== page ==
We toss our stone, knowing once it has left our grasp, the outcome is beyond us. There is nothing left for us to do but stand by and count the expanding ripples… one, two, three, foooooour. Just how many will it create? How far will they flow? This is the mystery we cast.
The Soldier - He is not staring so much as taking me in; contemplating what I have done from a deep introspective place. His face reveals nothing of his conclusions. I’m intrigued; questionably uncomfortable. I expected the brief, “Thank you” his fellow soldiers had given me, maybe a nod, possibly a paper cup toast… not this. At last he speaks, “I appreciate that. No one has thanked me for my service in the three years I’ve been in. Not even my parents.” Now I read the shock in his eyes; skepticism in his tight pupils. A lump forms in my throat. Who knew a cup of coffee could do this? A simple act of appreciation to a group of people who aren’t paid enough, loved enough, or thanked enough for the work they do. I smile, “You’re very welcome. I mean it! I appreciate what you do.”
The Clerk - She wasn’t the one I intended to receive the card. I’d left the valentine for Sheila who has helped me locate a few children’s books over the last year. But this poor woman looks like she’s suffering from a bad case of Sales Syndrome: long hours, little pay, angry customers. She opens the envelope marked “For You”, looking a tad confused. I secretly watch as she reads it. Then reads it again, looking around to see if someone she knows is hiding behind the Early Reader section. She reads it again and smiles. Sheila comes back carrying a stack of books. “Look what I found. Someone left it here on the register.” They share the card. “Who do you think left it?” Sheila asks. “I don’t know but it reminded me of my mom. We used to spend hours making Victorian valentines to give out each year. Maybe I should do it this year?” I’ve left dozens of these cards in the last two years but this is the first time I’ve watched someone open one.
The Dollar Store Diva - Don’t tell anyone but she’s been secretly plotting her Fourteen Gestures of Love during Spanish class, like, forever… Everyone knows a pre-teen with a plan and a smart phone is unstoppable. Last year her Mom and her left “Love Baskets” on their neighbors door steps. This year she’s rockin’ this challenge all on her own… and eight of her closest BFFs. They’re leaving them on the nightstand of every resident in the retirement home. Fourteen? Oh please! Try forty-six people. That’s a four and a six. Like put together. Oh yeah! Bring on the second hand baskets, the feathers, tissue paper flowers and sparkles. Call her a regular Dollar Store Diva. Call her a Thrift Store Scholar. Just don’t call her Maybe because she’s sooooooo doing this! Oh yeah!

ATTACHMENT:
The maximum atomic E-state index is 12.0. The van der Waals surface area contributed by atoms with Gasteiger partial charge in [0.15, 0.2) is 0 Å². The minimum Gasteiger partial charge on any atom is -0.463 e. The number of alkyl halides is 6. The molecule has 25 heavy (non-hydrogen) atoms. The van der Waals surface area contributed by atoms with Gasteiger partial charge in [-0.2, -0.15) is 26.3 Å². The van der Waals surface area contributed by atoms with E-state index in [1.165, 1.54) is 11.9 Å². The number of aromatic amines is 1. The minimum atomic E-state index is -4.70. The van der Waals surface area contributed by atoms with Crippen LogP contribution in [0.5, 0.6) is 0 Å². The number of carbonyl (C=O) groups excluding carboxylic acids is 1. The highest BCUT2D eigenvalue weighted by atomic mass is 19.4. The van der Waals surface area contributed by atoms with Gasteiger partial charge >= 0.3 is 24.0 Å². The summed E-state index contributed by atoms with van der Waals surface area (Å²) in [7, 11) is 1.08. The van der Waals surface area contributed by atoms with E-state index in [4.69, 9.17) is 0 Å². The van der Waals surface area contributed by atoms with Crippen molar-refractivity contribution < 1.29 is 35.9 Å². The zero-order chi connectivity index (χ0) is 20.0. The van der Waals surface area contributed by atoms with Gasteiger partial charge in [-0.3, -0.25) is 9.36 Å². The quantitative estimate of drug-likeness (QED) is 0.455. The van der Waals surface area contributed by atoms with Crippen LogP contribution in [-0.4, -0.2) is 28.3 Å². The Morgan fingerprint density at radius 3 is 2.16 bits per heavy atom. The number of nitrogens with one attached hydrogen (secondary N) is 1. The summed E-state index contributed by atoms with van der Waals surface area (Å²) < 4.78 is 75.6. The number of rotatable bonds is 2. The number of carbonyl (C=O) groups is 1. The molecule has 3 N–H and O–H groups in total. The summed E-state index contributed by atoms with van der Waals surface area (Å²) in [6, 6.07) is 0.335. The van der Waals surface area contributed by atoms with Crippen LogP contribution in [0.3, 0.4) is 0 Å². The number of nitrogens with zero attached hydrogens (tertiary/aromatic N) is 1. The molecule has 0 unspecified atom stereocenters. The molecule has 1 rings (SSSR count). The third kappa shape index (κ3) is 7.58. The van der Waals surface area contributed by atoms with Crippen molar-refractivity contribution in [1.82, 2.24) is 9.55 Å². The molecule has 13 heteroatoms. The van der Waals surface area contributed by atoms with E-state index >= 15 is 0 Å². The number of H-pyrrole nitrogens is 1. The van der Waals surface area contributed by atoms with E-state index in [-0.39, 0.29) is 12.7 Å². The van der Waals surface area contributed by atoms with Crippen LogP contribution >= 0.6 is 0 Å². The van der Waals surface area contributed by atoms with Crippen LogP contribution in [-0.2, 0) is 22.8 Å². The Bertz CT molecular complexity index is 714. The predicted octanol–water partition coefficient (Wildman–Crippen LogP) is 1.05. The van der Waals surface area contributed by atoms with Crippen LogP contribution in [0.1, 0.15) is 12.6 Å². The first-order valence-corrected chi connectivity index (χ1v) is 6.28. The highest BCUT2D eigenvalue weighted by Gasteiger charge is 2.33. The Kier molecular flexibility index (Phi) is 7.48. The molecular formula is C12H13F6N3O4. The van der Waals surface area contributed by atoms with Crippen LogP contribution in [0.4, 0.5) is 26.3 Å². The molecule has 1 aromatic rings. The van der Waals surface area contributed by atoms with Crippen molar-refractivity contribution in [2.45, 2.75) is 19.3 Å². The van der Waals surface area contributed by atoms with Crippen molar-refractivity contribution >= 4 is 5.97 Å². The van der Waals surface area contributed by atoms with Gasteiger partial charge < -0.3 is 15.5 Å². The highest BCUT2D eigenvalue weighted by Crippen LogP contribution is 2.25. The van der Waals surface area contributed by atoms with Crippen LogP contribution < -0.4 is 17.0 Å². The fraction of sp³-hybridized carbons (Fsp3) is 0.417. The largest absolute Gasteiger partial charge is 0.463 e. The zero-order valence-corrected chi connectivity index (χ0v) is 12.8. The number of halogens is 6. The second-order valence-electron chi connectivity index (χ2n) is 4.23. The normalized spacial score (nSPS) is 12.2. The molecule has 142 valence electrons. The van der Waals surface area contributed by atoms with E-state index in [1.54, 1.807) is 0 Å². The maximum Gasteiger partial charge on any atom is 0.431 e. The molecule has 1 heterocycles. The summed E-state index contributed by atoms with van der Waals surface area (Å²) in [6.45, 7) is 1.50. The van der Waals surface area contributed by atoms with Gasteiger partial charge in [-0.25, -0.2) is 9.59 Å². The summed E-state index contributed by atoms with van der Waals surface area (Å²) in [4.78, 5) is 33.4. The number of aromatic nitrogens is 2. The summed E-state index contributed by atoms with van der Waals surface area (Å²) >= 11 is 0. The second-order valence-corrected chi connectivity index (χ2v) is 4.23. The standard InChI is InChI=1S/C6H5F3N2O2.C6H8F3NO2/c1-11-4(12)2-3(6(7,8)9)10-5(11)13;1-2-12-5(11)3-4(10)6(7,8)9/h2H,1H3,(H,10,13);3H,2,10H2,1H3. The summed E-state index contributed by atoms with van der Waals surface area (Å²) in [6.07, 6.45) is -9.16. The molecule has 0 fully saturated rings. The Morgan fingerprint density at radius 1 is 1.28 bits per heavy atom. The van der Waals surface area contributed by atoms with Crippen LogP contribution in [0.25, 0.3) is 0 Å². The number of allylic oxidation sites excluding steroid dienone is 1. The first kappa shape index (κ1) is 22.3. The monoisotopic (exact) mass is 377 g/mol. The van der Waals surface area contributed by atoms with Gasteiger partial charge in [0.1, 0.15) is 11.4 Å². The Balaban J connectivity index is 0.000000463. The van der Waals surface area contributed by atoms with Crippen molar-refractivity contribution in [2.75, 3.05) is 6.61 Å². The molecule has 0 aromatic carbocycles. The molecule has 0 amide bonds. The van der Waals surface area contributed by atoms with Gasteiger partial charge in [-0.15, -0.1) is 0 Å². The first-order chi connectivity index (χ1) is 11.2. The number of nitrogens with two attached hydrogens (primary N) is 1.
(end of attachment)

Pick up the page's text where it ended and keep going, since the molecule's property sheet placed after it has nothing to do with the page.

The Back Splash
It was on Valentine’s Day two years ago I found myself behind five men in the grocery store checkout line who were doing a last call. You’ve seen them before; those men who are scrambling every year to play romantic. Each of them had their card, box of chocolates, and red roses. Their faces looked flat; resigned, obligated. Not much is known about Saint Valentine, a priest who was executed by Claudius II on February 14, 270, other than that the man existed. In 496 the feast of St. Valentine was established by Pope Gelasius I, who included Valentine among the Saints “… whose names are justly reverenced among men, but whose acts are known only to God.” I was studying this line of hurried men thinking of St. Valentine, the Patron Saint of affianced couples, bee keepers, engaged couples, fainting, greetings, happy marriages, love, lovers, travelers and young people. Would he have imagined today’s modern celebration of love to look anything like this? Surely, surely love could be expressed in a better way.
And so I came up with a challenge: to carry out 14 gestures of love between the first and fourteenth of February. It’s not about spending big money, or grandiose public displays of love. In fact, this challenge is the exact opposite. These gestures are humble, simplistic, creative, and quietly carried out. Gestures that pack more emotion than materialism.
When I took this challenge on I hoped to cast out a few smiles, warm fuzzies, and tender hearts. I hoped to inspire others to define Valentine’s Day by their own standard, with or without a mate. I wanted to encourage others to stay open to opportunities that allow for acts of kindness because once you start looking they will come. Oh yes, they do come.
I did not expect daughters to take on the challenge themselves. I did not expect to have my friends ask me to run the challenge again in 2012. I did not expect Vets to be left speechless in coffee shops. I certainly did not expect this challenge to touch and humble me. I am changed from doing it. Now I’m as excited for Valentine’s Day as I am for Christmas. I can’t wait to sneak around parking lots, giggling like a school girl as I stash valentines on cars. I can’t wait for the opportunities to come.
We cast our stone, and quietly count the ripples but we do not expect the back splash.